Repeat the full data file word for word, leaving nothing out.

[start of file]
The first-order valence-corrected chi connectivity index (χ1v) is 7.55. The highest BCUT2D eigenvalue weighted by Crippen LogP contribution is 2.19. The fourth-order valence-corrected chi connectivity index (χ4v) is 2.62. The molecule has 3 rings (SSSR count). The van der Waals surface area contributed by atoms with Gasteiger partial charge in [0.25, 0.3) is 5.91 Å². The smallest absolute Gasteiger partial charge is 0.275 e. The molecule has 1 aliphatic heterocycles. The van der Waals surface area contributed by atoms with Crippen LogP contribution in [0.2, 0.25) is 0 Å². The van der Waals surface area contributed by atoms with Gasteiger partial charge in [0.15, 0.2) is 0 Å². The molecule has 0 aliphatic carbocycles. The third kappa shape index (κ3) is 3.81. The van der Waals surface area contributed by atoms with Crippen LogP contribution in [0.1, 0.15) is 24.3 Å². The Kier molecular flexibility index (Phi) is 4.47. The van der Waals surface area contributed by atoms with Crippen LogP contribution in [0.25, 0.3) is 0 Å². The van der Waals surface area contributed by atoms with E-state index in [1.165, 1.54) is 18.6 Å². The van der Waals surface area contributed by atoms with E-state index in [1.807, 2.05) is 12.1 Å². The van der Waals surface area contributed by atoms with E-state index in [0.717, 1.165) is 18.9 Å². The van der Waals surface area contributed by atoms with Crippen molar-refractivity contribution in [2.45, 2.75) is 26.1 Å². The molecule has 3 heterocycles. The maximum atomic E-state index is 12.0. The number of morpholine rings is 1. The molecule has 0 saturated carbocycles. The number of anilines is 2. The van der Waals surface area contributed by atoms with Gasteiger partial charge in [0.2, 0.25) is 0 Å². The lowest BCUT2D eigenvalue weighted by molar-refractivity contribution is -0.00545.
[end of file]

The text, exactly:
The first-order valence-corrected chi connectivity index (χ1v) is 7.55. The highest BCUT2D eigenvalue weighted by Crippen LogP contribution is 2.19. The fourth-order valence-corrected chi connectivity index (χ4v) is 2.62. The molecule has 3 rings (SSSR count). The van der Waals surface area contributed by atoms with Gasteiger partial charge in [0.25, 0.3) is 5.91 Å². The smallest absolute Gasteiger partial charge is 0.275 e. The molecule has 1 aliphatic heterocycles. The van der Waals surface area contributed by atoms with Crippen LogP contribution in [0.2, 0.25) is 0 Å². The van der Waals surface area contributed by atoms with Gasteiger partial charge in [0.15, 0.2) is 0 Å². The molecule has 0 aliphatic carbocycles. The third kappa shape index (κ3) is 3.81. The van der Waals surface area contributed by atoms with Crippen LogP contribution in [0.1, 0.15) is 24.3 Å². The Kier molecular flexibility index (Phi) is 4.47. The van der Waals surface area contributed by atoms with Crippen LogP contribution in [0.25, 0.3) is 0 Å². The van der Waals surface area contributed by atoms with E-state index in [1.165, 1.54) is 18.6 Å². The van der Waals surface area contributed by atoms with E-state index in [1.807, 2.05) is 12.1 Å². The van der Waals surface area contributed by atoms with E-state index in [0.717, 1.165) is 18.9 Å². The van der Waals surface area contributed by atoms with Crippen molar-refractivity contribution in [2.45, 2.75) is 26.1 Å². The molecule has 3 heterocycles. The maximum atomic E-state index is 12.0. The number of morpholine rings is 1. The molecule has 0 saturated carbocycles. The number of anilines is 2. The van der Waals surface area contributed by atoms with Gasteiger partial charge in [0.2, 0.25) is 0 Å². The lowest BCUT2D eigenvalue weighted by molar-refractivity contribution is -0.00545.